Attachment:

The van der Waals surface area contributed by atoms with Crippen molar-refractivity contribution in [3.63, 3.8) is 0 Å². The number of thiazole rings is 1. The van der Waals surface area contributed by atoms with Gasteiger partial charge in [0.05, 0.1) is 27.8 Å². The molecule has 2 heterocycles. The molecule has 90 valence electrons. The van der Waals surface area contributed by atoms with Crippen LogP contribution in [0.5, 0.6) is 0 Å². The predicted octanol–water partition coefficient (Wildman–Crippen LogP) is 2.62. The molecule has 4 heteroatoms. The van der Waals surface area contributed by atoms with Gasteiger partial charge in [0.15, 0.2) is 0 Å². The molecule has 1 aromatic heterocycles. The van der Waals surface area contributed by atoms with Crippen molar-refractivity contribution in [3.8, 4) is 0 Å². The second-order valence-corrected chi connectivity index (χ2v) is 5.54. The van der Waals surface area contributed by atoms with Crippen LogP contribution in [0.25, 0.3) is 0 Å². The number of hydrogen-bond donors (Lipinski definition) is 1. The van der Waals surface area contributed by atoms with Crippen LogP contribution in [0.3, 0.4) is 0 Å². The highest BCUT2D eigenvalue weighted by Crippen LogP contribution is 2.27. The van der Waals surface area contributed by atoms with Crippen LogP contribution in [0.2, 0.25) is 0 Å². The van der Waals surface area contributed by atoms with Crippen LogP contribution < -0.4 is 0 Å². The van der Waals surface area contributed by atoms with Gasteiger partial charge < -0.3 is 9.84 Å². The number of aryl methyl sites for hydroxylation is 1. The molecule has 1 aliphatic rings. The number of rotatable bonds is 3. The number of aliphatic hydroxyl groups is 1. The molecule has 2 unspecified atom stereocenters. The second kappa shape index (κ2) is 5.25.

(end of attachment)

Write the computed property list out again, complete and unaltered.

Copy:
The van der Waals surface area contributed by atoms with Crippen molar-refractivity contribution in [3.63, 3.8) is 0 Å². The number of thiazole rings is 1. The van der Waals surface area contributed by atoms with Gasteiger partial charge in [0.05, 0.1) is 27.8 Å². The molecule has 2 heterocycles. The molecule has 90 valence electrons. The van der Waals surface area contributed by atoms with Crippen LogP contribution in [0.5, 0.6) is 0 Å². The predicted octanol–water partition coefficient (Wildman–Crippen LogP) is 2.62. The molecule has 4 heteroatoms. The van der Waals surface area contributed by atoms with Gasteiger partial charge in [0.15, 0.2) is 0 Å². The molecule has 1 aromatic heterocycles. The van der Waals surface area contributed by atoms with Crippen molar-refractivity contribution in [3.8, 4) is 0 Å². The second-order valence-corrected chi connectivity index (χ2v) is 5.54. The van der Waals surface area contributed by atoms with Crippen LogP contribution in [0.25, 0.3) is 0 Å². The number of hydrogen-bond donors (Lipinski definition) is 1. The van der Waals surface area contributed by atoms with Crippen LogP contribution in [0.3, 0.4) is 0 Å². The highest BCUT2D eigenvalue weighted by Crippen LogP contribution is 2.27. The van der Waals surface area contributed by atoms with Crippen LogP contribution in [0.2, 0.25) is 0 Å². The van der Waals surface area contributed by atoms with Crippen LogP contribution < -0.4 is 0 Å². The van der Waals surface area contributed by atoms with Gasteiger partial charge < -0.3 is 9.84 Å². The number of aryl methyl sites for hydroxylation is 1. The molecule has 1 aliphatic rings. The number of rotatable bonds is 3. The number of aliphatic hydroxyl groups is 1. The molecule has 2 unspecified atom stereocenters. The second kappa shape index (κ2) is 5.25.